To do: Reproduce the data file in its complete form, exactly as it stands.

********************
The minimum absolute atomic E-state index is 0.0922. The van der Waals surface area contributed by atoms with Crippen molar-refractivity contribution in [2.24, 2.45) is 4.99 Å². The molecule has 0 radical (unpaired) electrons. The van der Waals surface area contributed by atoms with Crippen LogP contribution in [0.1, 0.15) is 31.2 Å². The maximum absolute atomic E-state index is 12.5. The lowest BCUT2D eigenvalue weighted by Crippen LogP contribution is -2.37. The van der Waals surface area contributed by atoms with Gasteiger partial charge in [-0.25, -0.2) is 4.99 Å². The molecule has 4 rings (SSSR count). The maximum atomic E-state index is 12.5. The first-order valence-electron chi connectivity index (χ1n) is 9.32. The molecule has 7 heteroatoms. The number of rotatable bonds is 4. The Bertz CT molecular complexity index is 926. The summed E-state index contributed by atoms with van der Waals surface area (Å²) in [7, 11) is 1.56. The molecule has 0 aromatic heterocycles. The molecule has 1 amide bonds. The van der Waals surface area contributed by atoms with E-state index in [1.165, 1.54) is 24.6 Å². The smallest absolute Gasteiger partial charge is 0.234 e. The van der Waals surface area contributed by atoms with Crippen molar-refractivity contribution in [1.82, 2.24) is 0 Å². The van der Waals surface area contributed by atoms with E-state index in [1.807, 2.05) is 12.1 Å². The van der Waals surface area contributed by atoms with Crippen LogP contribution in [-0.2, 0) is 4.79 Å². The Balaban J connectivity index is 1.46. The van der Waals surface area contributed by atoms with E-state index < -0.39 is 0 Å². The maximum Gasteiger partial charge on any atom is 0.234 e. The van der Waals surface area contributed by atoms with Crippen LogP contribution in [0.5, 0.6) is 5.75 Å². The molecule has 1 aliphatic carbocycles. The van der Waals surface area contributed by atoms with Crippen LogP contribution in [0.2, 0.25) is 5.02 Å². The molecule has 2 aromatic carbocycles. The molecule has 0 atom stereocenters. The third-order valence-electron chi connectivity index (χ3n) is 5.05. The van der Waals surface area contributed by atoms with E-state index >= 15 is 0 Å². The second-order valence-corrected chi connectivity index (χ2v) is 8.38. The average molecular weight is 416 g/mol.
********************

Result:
The minimum absolute atomic E-state index is 0.0922. The van der Waals surface area contributed by atoms with Crippen molar-refractivity contribution in [2.24, 2.45) is 4.99 Å². The molecule has 0 radical (unpaired) electrons. The van der Waals surface area contributed by atoms with Crippen LogP contribution in [0.1, 0.15) is 31.2 Å². The maximum absolute atomic E-state index is 12.5. The lowest BCUT2D eigenvalue weighted by Crippen LogP contribution is -2.37. The van der Waals surface area contributed by atoms with Gasteiger partial charge in [-0.25, -0.2) is 4.99 Å². The molecule has 4 rings (SSSR count). The maximum atomic E-state index is 12.5. The first-order valence-electron chi connectivity index (χ1n) is 9.32. The molecule has 7 heteroatoms. The number of rotatable bonds is 4. The Bertz CT molecular complexity index is 926. The summed E-state index contributed by atoms with van der Waals surface area (Å²) in [7, 11) is 1.56. The molecule has 0 aromatic heterocycles. The molecule has 1 amide bonds. The van der Waals surface area contributed by atoms with E-state index in [1.165, 1.54) is 24.6 Å². The smallest absolute Gasteiger partial charge is 0.234 e. The van der Waals surface area contributed by atoms with Crippen molar-refractivity contribution in [1.82, 2.24) is 0 Å². The van der Waals surface area contributed by atoms with E-state index in [1.807, 2.05) is 12.1 Å². The van der Waals surface area contributed by atoms with Crippen LogP contribution in [-0.2, 0) is 4.79 Å². The Balaban J connectivity index is 1.46. The van der Waals surface area contributed by atoms with E-state index < -0.39 is 0 Å². The maximum Gasteiger partial charge on any atom is 0.234 e. The van der Waals surface area contributed by atoms with Crippen LogP contribution in [0.5, 0.6) is 5.75 Å². The molecule has 1 aliphatic carbocycles. The van der Waals surface area contributed by atoms with Crippen LogP contribution in [0.2, 0.25) is 5.02 Å². The molecule has 2 aromatic carbocycles. The molecule has 0 atom stereocenters. The third-order valence-electron chi connectivity index (χ3n) is 5.05. The van der Waals surface area contributed by atoms with E-state index >= 15 is 0 Å². The second-order valence-corrected chi connectivity index (χ2v) is 8.38. The average molecular weight is 416 g/mol.